Those two were a consistent source of offense in a game Los Angeles did the best it could to turn into a rock-throwing fight.
The duo combined for 19, nine, 15 and 10 points through the first to the final period, respectively.
As consistent as they were, so too were the Clippers. There was no terrific Paul George outing like Game 1 or a barrage of three-pointers. Instead, it was timely shots.
The Suns’ biggest lead was nine points, and it should have expanded in the second half if not for Los Angeles’ incredible ability to produce answer after answer to Suns points.
At the 5:04 mark of the third quarter, Ayton made a shot that put the Suns up by eight points before the Clippers’ Reggie Jackson drilled a trey ball 18 seconds later.
There would be six more times from that point on where a Suns basket put the team up 6-9 points, only for the Clippers to answer with a three-pointer.
The seventh was George’s with 2:41 left that made it 96-93 Suns.
Ayton would then score off an assist from Payne, Los Angeles’ Ivica Zubac got a bucket and then a Payne 3-footer on a drive had it at a five-point Suns edge. Again, however, there was a counter shot from the Clippers, this time via Luke Kennard to have it 100-97 Suns with 1:23 remaining.
That’s when a game full of stoppages and reviews got ridiculous. The last 90 seconds of the game would take 33 real-time minutes, and the first sequence to lend itself to that was Booker’s seventh turnover in the game.
Booker was penetrating and kicking the ball out to an open shooter when Beverley bowled over in front of him. The referees blew the whistle, only to not make a call on the floor. There was no ruling of a foul being determined, offensive or defensive.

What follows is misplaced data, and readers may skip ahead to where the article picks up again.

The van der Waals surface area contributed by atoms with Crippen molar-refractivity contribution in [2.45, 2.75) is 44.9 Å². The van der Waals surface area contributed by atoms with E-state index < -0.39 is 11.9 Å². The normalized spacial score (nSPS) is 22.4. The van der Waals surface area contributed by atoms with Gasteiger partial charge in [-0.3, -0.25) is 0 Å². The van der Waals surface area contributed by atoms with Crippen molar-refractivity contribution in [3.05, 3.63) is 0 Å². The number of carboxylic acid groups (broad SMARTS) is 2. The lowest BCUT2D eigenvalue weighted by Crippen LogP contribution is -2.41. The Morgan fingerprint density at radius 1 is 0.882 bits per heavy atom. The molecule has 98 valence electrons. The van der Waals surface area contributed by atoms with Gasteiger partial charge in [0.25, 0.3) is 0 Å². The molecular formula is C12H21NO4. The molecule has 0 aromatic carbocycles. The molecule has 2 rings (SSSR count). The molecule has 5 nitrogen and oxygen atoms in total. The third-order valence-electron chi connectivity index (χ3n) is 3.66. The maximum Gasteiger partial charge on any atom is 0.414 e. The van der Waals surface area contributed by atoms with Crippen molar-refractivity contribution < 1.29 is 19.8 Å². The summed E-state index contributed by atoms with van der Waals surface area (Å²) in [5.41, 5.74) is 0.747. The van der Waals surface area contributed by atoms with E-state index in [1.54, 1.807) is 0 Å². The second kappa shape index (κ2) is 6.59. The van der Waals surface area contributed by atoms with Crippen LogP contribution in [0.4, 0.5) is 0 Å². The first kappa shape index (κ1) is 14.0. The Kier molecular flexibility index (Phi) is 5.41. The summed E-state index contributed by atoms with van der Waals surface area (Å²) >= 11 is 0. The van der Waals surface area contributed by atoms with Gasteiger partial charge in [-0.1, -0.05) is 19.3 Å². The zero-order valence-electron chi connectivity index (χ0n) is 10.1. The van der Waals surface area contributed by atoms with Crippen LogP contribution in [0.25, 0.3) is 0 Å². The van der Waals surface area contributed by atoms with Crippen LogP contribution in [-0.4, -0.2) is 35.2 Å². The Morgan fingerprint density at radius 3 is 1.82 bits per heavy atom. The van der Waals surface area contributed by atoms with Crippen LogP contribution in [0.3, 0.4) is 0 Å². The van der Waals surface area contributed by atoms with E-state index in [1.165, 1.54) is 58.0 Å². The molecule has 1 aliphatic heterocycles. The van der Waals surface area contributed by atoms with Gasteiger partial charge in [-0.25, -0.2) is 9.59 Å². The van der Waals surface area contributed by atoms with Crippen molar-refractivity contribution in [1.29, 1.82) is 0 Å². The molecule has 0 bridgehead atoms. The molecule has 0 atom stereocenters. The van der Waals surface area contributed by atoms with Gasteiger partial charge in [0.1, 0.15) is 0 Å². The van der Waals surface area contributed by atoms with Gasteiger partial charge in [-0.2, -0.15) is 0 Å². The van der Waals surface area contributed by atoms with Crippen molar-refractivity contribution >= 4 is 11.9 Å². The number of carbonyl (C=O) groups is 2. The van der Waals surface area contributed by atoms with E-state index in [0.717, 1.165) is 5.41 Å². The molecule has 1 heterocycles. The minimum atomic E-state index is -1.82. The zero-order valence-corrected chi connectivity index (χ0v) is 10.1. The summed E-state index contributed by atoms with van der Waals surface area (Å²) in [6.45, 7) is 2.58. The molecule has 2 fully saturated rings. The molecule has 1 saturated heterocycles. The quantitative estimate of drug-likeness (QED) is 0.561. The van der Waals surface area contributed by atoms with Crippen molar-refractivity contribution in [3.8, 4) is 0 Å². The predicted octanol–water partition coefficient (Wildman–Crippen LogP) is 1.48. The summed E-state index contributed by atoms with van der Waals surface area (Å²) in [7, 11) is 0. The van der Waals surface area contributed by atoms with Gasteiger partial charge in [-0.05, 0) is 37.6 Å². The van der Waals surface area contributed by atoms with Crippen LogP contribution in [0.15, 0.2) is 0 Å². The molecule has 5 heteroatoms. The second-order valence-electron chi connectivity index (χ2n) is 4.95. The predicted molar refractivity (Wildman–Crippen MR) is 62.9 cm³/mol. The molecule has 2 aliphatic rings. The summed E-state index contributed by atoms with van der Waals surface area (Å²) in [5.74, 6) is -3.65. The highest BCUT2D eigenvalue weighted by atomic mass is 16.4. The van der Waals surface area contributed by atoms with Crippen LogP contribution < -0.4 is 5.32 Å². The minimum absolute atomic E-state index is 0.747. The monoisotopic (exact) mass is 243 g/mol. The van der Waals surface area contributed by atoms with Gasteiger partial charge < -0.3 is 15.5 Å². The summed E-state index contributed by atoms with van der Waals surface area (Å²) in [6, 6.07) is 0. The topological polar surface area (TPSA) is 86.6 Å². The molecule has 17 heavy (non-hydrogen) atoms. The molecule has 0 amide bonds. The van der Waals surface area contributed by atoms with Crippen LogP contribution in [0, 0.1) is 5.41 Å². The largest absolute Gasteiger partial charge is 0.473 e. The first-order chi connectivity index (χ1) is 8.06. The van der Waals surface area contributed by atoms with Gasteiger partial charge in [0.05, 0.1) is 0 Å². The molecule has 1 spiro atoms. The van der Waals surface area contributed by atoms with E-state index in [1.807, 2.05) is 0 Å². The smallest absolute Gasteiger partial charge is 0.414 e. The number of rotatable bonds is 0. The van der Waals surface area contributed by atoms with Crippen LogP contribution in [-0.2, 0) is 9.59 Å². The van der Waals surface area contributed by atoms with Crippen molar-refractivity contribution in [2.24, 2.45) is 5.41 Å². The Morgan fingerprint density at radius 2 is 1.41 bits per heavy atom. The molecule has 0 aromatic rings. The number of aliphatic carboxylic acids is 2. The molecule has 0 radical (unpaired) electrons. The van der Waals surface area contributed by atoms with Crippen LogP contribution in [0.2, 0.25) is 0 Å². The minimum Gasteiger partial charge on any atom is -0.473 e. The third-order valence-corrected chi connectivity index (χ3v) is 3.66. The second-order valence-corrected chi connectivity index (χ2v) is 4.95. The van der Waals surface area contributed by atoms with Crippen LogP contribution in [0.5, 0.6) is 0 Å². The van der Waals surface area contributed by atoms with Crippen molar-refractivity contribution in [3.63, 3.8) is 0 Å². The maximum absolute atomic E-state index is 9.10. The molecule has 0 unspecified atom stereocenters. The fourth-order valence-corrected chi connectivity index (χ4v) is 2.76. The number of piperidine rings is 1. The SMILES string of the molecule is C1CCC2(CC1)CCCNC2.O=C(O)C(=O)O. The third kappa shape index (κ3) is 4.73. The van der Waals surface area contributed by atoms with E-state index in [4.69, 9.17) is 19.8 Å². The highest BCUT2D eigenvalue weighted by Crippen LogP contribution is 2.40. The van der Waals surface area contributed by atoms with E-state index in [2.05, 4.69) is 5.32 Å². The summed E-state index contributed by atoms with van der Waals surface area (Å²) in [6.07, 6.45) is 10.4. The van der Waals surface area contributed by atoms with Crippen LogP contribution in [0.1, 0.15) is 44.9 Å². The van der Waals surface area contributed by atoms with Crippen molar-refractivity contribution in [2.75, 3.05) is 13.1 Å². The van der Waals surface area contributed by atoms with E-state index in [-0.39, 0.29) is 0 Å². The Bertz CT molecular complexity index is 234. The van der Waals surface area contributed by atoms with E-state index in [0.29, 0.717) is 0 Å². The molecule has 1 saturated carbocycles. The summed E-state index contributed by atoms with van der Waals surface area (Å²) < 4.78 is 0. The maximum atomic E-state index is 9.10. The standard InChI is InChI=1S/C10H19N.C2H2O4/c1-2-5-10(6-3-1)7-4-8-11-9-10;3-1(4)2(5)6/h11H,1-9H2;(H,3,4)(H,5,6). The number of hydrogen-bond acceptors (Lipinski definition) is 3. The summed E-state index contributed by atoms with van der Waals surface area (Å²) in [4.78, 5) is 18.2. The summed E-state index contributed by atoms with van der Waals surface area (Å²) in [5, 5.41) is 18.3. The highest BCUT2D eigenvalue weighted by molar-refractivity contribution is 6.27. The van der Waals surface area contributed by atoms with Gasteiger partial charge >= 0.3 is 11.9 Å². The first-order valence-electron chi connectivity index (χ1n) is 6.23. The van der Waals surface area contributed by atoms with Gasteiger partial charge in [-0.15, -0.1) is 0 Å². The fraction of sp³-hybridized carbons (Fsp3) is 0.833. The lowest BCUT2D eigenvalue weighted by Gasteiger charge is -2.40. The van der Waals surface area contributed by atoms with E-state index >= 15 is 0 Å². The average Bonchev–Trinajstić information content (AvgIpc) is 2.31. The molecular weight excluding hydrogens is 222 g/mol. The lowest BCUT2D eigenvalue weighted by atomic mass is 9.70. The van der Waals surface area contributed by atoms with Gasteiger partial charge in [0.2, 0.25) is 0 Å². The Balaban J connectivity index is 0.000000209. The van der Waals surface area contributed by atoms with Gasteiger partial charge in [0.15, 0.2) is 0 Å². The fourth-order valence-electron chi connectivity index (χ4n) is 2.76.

Instead, it was to a review for a hostile act by Booker to see if he had hit Beverley up high.
He had not, but head official Scott Foster said after that type of specific review they are able to determine a foul call after the fact, and it was ruled an offensive foul on Booker.
Unlike most watching, Booker had seen that alley-oop finish on an inbound pass before.
But for something like this? No. This was not the case.
“I’ve never seen that before,” Booker said. “I tried to get an explanation. I don’t know. I was more disappointed because we had a wide-open shot in the corner (after the vague whistle).”
Ten seconds later, Booker fouled George for his fifth personal and George made both his free throws to put the Clippers within one.
Following that, Payne had a finish at the rim blocked by Zubac and George grabbed the rebound, quickly pushed it down the floor and got a layup out of it.
Just like that, the Clippers had a 101-100 lead with 31 seconds left.
On the inbounds play, Booker got to his spot immediately at the right elbow and converted on a 15-foot pull-up, taking only four seconds off the clock.
And five seconds after that, George hit his own jumper, this one from 22 out to give the Clippers the lead back.
Williams, with only one timeout left, let Booker bring it up and make a play. But Booker had the ball stripped by Beverley, and in a play originally called as out of bounds and Suns ball, it was reversed after a review as Clippers ball and would be Booker’s eighth and final turnover.
Los Angeles, up one with nine seconds, got the ball to George for the free throws. And as you can see, he had been the man to this point, scoring the Clippers’ last six points on big play after big play.
But he missed both free throws, and after Williams used that final timeout, he created a great look that got Booker doubled rapidly and it resulted in an open corner 3 for Bridges.
The wing missed, and the ball went out of bounds off the Clippers to the spot on the baseline where Crowder would later throw one of the most important passes in Suns franchise history to Ayton.
After an eternity of a review to confirm Ayton’s basket and clear up some mixups on substitutions, the Clippers’ pass downcourt connected with George, but he didn’t get a shot off in time and that was that.